Alex Merced I am a developer, educator, and founder of devNursery.com.

Rust, SolidJS, and Tauri: Create a cross-platform desktop app

4 min read 1123

Rust Solid Tauri Build App

On December 15, 2022 GitHub will calling it a day for the ATOM IDE, which holds a special place in software history as the first real Electron application.

Electron allowed developers to use standard web technologies that they were already familiar with to build cross-platform desktop applications for Windows, Mac, and Linux. This is all great for applications like Atom, VSCode, and Postman, but it is not always ideal. For example, one common criticism of Electron apps is that they often use up a lot of memory relative to what a lower-level language, like C, C++, Rust, or Go would use.

In this article, we’ll explore Tauri, a new framework for building binaries for most major desktop platforms. Let’s get started! To follow along with our simple example, you can access the full code here:

What is Tauri?

Tauri is a new framework that offers what people like most about Electron but fixes many of the security and performance concerns. Tauri offers the ability to design your UI using web technologies like HTML, CSS, and JavaScript but allows you to use lower-level languages to write the application and backend logic.

At the time of writing, Tauri primarily supports Rust as the backend language, but its API can be implemented across multiple languages. Over time, we can expect C, C++, Go, Ruby, Python, and even JavaScript backend bindings as users decide to implement them.

Summary of Tauri’s architecture

Like Electron, Tauri uses a multi-process approach. The Core process is essentially the backend of the application with all the data models and application logic written in Rust. The WebView process is the application UI that is built in the JavaScript framework of your choice. You can even use non-JavaScript options like Rust using Dominator or ClojureScript.

The two processes communicate either through events or commands, which are RPC calls. Either process can emit events that the other process can listen for to trigger logic in one process when the other process does a particular action.

The WebView process can issue commands to trigger pre-defined functions in the core process. These are essential RPC Calls.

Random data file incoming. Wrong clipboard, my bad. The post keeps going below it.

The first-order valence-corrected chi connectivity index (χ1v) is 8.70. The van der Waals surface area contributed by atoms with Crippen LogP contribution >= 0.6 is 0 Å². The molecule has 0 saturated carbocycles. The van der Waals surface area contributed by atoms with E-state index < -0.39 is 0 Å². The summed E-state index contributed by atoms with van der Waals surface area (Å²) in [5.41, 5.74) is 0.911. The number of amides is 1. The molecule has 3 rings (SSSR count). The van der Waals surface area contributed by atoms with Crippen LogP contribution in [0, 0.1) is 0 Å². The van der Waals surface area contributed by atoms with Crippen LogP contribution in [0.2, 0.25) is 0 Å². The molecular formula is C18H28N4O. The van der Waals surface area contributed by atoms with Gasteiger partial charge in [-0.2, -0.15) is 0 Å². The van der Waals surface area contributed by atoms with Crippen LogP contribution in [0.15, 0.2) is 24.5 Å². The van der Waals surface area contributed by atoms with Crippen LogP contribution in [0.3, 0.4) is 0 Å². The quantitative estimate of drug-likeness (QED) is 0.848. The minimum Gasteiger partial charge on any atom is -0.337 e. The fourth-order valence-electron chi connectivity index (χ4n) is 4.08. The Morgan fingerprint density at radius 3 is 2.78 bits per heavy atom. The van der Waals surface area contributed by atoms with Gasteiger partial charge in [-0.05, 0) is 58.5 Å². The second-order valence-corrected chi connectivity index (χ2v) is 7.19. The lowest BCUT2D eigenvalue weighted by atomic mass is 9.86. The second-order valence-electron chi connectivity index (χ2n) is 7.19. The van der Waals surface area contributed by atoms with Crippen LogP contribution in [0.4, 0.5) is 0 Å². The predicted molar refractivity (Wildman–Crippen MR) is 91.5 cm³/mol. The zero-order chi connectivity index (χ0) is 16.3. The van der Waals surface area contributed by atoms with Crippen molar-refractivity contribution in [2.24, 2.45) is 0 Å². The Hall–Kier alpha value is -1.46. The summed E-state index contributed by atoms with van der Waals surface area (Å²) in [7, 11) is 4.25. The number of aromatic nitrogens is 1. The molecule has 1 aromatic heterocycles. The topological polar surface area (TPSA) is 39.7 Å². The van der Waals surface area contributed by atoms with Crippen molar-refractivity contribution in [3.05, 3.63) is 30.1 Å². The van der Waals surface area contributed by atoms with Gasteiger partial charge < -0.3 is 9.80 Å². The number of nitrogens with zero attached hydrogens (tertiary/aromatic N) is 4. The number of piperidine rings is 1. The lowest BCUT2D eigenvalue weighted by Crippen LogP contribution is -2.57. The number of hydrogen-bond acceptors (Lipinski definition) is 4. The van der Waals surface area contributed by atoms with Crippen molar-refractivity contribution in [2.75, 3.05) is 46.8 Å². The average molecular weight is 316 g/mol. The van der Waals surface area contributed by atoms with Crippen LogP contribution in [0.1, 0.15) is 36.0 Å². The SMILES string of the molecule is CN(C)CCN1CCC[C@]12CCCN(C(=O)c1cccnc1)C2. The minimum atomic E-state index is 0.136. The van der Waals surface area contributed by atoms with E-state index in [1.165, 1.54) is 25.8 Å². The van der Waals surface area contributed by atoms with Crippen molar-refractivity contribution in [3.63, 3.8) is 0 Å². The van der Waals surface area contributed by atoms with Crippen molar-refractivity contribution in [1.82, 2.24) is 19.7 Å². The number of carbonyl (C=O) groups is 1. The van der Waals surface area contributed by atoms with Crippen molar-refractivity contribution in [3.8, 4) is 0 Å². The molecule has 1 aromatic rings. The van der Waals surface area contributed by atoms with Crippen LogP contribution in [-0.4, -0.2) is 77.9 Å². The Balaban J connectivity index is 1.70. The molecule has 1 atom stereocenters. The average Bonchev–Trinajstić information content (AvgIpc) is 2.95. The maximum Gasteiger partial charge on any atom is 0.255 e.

Taking Tauri for a test drive

To get everything installed, I recommend following this guide from the official docs. You’ll need Node.js and Rust installed. Once everything is set up, you can create an app by running the following command:

npx create-tauri-app

You’ll be given several options of what framework or language to use for the WebView. For this tutorial, select SolidJS and then the ts-sass Solid template.

cd into the new folder and run npm install. Then, run npm run tauri dev, which turns on the Core and WebView processes so you can preview it at localhost:3000. The page essentially just displays a number that is counting each second.

Pay attention to the terminal output because there may be libraries and environmental variables you need to install to get the app to build successfully. I’m working from a POP OS, and I had to install several libraries before it had all the dependencies.

The folder structure

Our app, which I’ve called /Your-Tauri-App, will use the following folder structure:

/Your-Tauri-App
|
|-- /node_modules //All the NPM Libraries
|
|-- /src // Your frontend UI Code for the WebView Process
|
|-- /src-tauri // Your backend code for the Core process in Rust
|
|-- .gitignore // files to be ignored by git
|-- index.html // just the HTML file the WebView mounts to
|-- package-lock.json // lockfile for npm
|-- package.json // config file for npm
|-- pnpm-lock.yaml // lock file for pnpm
|-- readme.md // template readme
|-- tsconfig.json // Typescript Configurations
|-- vite.config.js // Vite configurations

Creating a basic command